ICD-10 Training: Don't use GEMs or the WSJ to teach ICD-10 coding
It's probably not too early to get your physicians involved in your ICD-10 transition.
Yes, it's a big project that requires a lot of work and input. But also you need to learn their objections and deal with any problems they find.
As an example, look at the problems I had with the arguments against ICD-10 coding made by Daniel Essin. Note that I took issue with how he made his arguments not his expertise as a doctor. When he complained that there was no ICD-10-CM code for latent tuberculosis infection (LTBI), I did some digging and found that the ICD-9-CM code 795.5 (which he cites for LTBI) maps to R76.1. So when I said,"Which puzzles me why he doesn't think he will be able to use ICD-10 code R76.1," I really meant that as a question.
Thankfully Essin relied on his medical expertise to explain why it's wrong:
"I would not use that code because 'abnormal reaction to tuberculin test' is not a diagnosis. LTBI is a diagnosis. There are several criteria that can be used to establish the diagnosis of LTBI, only one of which is an abnormal reaction to the tuberculin test. Merely coding one or more of the criteria is not the same thing as making a diagnosis — which one can't do because there is no code for it."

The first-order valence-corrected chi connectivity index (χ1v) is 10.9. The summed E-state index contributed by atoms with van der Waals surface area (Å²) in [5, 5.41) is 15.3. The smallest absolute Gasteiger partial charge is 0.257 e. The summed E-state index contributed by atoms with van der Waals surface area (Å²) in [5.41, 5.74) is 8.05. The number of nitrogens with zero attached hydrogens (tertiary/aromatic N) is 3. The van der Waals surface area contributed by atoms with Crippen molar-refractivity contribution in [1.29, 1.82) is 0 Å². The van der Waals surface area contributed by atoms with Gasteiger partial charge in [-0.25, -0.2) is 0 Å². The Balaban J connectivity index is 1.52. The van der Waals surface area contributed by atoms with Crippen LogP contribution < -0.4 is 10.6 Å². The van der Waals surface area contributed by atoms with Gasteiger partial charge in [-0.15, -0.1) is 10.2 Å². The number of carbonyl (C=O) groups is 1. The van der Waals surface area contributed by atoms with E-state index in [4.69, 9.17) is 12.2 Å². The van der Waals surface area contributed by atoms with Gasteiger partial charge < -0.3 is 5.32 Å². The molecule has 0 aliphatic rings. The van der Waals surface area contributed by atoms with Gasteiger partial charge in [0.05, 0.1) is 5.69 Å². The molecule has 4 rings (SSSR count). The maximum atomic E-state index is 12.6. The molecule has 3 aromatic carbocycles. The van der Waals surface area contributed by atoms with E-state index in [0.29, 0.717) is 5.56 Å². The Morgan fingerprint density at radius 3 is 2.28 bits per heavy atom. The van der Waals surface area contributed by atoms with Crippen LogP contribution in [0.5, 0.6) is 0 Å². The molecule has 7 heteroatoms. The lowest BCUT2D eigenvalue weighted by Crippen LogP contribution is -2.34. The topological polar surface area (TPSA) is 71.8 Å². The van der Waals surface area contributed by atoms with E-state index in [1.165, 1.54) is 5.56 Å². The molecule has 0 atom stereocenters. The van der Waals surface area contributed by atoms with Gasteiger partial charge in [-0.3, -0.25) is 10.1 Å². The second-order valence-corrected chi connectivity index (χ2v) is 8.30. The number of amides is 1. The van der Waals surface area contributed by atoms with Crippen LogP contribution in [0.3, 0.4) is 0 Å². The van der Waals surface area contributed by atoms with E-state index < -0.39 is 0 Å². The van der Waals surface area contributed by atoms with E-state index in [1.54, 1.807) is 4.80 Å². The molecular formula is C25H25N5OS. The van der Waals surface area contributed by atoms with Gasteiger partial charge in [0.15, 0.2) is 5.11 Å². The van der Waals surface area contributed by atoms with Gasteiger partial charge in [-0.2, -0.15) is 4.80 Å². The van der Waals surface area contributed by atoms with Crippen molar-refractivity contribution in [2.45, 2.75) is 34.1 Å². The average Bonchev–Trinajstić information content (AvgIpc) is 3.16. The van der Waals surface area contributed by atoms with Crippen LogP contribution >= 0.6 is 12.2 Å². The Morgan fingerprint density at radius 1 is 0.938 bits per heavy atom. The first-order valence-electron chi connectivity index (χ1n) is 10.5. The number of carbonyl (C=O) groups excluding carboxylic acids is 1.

I didn't write this post to keep the debate going. Mostly because it strikes me that Essin can't be the only physician who has trouble understanding how to navigate the ICD-10 logic. Not that he should. That's the job of the medical coders. But no one should look at the diagnosis LTBI and automatically mark what a mapping or lookup tool tells them.
There needs to be discussions about what how to handle the most important diagnoses. Medical coders need to know more than what the medical codes stand for. And the physicians need to know if they need to give more information so that the ICD-10 code is right.
[See also: ICD-10 Myths: What you need to know about GEMs]
This means medical coders and physicians need to train each other. You can't use GEMs and the Wall Street Journal as coding handbooks.